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When Doctors Say You Look 'Too Young' To Be Chronically Ill


I woke up on a cold, February morning in 2013 and my heart felt like it was skipping beats. I stayed in bed waiting for it to stop, but it continued with every beat. So I got up and started getting ready for the day, all the while my palpitations continued. It had been one hour, then two and I started to get worried. At hour three I called my mom, who is a cardiac nurse, and asked her what I should do.

She gave me all the usual techniques to try, but nothing worked. Hour four my parents picked me up, because they didn’t feel it was safe for me to drive, and took me to the emergency room.

As you might expect, the second they put the leads on my chest to track my palpitations, they stopped.

I had no idea that morning would lead to a seven year fight to be believed and to receive a diagnosis. All because I was too young and didn’t look sick.

I have seen no less than 30 doctors from multiple different institutions including Indiana University and Mayo Clinic. Everywhere I went I was told I was “too young to be sick.” Too young for a heart problem, so I must not have a heart problem. Then they would tell me there was no need for me to return. All the while, still struggling everyday with a high heart rate, chest pain and palpitations.

Seven years later, even with a diagnosis of postural orthostatic tachycardia syndrome, or  POTS, from Mayo Clinic, I still struggle with being believed. My illness is invisible to both doctors and laypeople. I don’t look sick, so I must not be sick.

But, I am sick. Regardless of my age or how I look, I am sick. I have the testing and diagnosis to prove it.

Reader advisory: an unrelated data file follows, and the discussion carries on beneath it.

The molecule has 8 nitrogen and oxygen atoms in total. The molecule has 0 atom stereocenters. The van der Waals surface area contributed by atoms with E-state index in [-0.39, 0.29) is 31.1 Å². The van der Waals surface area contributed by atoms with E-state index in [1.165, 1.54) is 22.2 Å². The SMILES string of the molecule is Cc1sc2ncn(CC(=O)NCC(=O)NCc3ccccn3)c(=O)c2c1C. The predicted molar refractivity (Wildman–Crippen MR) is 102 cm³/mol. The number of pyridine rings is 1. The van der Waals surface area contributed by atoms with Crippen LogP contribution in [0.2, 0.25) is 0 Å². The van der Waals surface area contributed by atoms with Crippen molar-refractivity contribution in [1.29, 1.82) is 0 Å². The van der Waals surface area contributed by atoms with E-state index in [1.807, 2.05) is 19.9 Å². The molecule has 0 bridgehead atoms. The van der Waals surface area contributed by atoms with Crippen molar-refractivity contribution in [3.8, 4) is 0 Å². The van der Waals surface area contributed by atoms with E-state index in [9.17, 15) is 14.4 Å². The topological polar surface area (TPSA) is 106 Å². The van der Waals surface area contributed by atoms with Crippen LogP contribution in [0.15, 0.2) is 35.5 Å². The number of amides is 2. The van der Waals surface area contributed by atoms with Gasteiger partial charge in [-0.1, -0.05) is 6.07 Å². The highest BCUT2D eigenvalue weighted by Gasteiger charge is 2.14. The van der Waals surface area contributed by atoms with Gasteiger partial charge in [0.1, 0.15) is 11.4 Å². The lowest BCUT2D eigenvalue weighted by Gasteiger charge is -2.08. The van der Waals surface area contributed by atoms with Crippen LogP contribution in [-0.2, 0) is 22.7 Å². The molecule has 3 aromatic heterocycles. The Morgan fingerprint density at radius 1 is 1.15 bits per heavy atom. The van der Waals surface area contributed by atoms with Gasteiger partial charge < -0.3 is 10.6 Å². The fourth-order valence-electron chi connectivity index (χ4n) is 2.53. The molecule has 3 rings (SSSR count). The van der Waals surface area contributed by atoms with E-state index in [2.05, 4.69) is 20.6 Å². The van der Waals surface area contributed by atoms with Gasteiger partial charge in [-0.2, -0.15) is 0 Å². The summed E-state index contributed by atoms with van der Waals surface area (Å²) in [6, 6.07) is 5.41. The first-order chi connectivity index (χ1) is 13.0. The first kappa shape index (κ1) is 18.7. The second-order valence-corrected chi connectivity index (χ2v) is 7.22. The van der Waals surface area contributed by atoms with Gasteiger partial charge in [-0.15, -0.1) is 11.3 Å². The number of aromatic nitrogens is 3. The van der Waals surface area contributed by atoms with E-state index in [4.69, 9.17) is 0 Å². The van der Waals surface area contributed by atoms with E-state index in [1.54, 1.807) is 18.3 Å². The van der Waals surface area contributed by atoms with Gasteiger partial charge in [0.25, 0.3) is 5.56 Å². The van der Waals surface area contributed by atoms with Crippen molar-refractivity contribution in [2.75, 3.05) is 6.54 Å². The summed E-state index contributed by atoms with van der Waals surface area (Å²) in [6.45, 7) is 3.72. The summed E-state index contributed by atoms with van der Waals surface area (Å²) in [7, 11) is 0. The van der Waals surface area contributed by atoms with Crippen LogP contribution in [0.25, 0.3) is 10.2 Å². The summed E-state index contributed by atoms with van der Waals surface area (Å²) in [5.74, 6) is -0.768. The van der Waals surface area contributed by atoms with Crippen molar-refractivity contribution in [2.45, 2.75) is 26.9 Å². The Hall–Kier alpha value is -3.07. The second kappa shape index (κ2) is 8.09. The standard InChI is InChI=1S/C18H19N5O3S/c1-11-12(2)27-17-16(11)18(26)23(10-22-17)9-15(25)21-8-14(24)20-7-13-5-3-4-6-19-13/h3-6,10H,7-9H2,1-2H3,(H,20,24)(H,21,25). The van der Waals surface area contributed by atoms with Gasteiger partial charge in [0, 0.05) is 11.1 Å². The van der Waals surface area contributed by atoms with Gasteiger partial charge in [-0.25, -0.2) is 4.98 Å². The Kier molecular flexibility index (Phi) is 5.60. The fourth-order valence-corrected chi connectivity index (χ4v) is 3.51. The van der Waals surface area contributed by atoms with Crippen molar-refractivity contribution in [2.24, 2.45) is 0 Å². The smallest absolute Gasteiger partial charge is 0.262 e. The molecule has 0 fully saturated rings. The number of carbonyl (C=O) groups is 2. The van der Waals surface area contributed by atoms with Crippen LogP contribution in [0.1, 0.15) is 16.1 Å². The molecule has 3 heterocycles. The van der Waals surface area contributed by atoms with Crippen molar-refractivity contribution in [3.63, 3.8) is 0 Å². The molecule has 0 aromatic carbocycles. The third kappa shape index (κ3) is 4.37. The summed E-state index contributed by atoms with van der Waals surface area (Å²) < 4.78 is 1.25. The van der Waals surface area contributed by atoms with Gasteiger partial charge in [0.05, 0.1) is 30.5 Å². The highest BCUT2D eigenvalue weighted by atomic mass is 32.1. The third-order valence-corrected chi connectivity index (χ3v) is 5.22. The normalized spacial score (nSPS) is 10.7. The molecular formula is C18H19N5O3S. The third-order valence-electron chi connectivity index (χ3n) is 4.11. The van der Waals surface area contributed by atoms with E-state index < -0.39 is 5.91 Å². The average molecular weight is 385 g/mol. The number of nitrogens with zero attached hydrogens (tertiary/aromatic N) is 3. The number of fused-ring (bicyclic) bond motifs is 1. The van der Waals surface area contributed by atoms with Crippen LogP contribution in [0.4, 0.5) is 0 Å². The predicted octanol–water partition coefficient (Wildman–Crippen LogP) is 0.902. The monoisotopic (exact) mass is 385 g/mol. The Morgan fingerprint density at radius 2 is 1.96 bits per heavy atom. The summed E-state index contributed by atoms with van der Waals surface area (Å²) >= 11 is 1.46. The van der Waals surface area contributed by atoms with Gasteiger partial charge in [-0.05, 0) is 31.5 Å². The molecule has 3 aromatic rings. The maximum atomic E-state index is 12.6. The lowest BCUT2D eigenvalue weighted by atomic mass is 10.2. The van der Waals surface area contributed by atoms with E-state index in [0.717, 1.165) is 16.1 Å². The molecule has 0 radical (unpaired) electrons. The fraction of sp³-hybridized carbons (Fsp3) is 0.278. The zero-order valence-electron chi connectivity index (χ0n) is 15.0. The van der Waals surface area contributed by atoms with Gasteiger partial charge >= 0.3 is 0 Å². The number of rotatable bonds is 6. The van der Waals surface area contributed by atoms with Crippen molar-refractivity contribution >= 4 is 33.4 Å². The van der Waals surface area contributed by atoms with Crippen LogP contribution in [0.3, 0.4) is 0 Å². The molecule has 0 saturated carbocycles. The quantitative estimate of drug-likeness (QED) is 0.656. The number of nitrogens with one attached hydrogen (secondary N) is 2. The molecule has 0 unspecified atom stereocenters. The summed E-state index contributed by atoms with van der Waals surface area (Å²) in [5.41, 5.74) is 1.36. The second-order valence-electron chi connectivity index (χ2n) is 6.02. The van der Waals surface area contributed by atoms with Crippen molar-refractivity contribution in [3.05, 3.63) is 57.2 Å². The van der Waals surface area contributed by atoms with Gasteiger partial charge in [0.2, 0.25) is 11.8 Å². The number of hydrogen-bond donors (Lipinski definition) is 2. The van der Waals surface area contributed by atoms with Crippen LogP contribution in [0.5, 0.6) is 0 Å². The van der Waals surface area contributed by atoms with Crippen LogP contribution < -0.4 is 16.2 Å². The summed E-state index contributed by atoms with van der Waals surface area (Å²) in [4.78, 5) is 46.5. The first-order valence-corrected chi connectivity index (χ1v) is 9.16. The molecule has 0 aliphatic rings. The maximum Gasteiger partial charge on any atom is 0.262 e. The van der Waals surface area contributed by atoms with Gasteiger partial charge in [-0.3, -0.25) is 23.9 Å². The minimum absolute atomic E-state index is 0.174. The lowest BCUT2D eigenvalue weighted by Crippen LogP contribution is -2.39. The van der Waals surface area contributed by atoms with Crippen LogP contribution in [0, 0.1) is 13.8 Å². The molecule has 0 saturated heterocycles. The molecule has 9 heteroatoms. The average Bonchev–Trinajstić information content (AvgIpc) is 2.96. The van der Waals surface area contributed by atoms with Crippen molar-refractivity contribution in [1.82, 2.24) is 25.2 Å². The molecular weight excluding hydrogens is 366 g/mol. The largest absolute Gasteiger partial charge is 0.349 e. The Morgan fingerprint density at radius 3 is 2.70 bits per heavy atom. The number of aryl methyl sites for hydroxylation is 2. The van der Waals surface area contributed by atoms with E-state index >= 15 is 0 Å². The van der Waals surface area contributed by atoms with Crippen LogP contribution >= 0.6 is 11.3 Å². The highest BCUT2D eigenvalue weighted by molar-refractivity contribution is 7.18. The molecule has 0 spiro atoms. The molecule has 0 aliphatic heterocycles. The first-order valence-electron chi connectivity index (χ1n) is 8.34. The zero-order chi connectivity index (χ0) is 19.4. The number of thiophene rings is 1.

I had to quit my job because my pain was overwhelming. “But you don’t look sick,” they said. But I am.

Being a young female who doesn’t look sick has been a red mark on my file from day one. I’ve had doctors literally laugh in my face when I came to them for help. I’m just a dramatic, young female, “Go see a psychiatrist,” they said. “This is all in your head.”

“Stop wasting your time and money on medical bills.”

“You’re too young to be sick,” they said.

But I was sick nonetheless.

And I didn’t stop like they thought I should. I did my own research and I told the doctors what was wrong with me. However, doing so only strengthened their resolve that I was dramatic, and had decided something was wrong and stuck to it.

It wasn’t until I went through two years of traveling 16 hours, one way, every three months to endure the most horrific testing imaginable that they started to believe me.

Finally in December 2018, I was given the POTS diagnosis and found out my cardiologist knew I had POTS all along but kept it to himself because “it’s not a helpful diagnosis.”

At almost 30, people have stopped telling me I’m too young to be sick and have stuck with, “I don’t look sick.” But I am sick nonetheless.

We all have this picture in our minds of what sickness looks like and if something doesn’t fit that picture we assume health. We have to do better. As doctors, they need to do better and focus on the issue and not the person’s age, or how they look and use that to determine treatment. As friends and family members, it needs to be understood that we are tired. We are tired of fighting doctors who don’t believe us, please don’t add your name to the list of people we need to convince.

We may be young, we may not look sick, but we are sick nonetheless.

Photo credit: gpointstudio/Getty Images